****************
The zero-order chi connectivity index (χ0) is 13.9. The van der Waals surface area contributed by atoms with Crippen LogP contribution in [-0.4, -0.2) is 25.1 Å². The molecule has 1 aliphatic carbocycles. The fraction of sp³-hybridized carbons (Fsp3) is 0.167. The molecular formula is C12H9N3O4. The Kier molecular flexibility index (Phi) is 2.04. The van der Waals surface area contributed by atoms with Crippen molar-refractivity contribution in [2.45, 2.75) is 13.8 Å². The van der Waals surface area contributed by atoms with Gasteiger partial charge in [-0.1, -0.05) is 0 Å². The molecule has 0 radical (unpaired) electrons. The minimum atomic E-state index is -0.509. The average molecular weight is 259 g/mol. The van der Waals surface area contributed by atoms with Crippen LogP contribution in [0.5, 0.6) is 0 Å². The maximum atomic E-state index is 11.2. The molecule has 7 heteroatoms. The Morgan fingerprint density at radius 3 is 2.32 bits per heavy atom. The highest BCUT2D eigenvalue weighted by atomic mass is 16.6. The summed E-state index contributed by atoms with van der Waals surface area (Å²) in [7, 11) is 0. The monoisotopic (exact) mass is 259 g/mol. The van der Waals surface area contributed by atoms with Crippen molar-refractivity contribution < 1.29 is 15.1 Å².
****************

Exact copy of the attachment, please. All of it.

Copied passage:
The zero-order chi connectivity index (χ0) is 13.9. The van der Waals surface area contributed by atoms with Crippen LogP contribution in [-0.4, -0.2) is 25.1 Å². The molecule has 1 aliphatic carbocycles. The fraction of sp³-hybridized carbons (Fsp3) is 0.167. The molecular formula is C12H9N3O4. The Kier molecular flexibility index (Phi) is 2.04. The van der Waals surface area contributed by atoms with Crippen molar-refractivity contribution in [2.45, 2.75) is 13.8 Å². The van der Waals surface area contributed by atoms with Gasteiger partial charge in [-0.1, -0.05) is 0 Å². The molecule has 0 radical (unpaired) electrons. The minimum atomic E-state index is -0.509. The average molecular weight is 259 g/mol. The van der Waals surface area contributed by atoms with Crippen LogP contribution in [0.5, 0.6) is 0 Å². The maximum atomic E-state index is 11.2. The molecule has 7 heteroatoms. The Morgan fingerprint density at radius 3 is 2.32 bits per heavy atom. The highest BCUT2D eigenvalue weighted by atomic mass is 16.6. The summed E-state index contributed by atoms with van der Waals surface area (Å²) in [7, 11) is 0. The monoisotopic (exact) mass is 259 g/mol. The van der Waals surface area contributed by atoms with Crippen molar-refractivity contribution < 1.29 is 15.1 Å².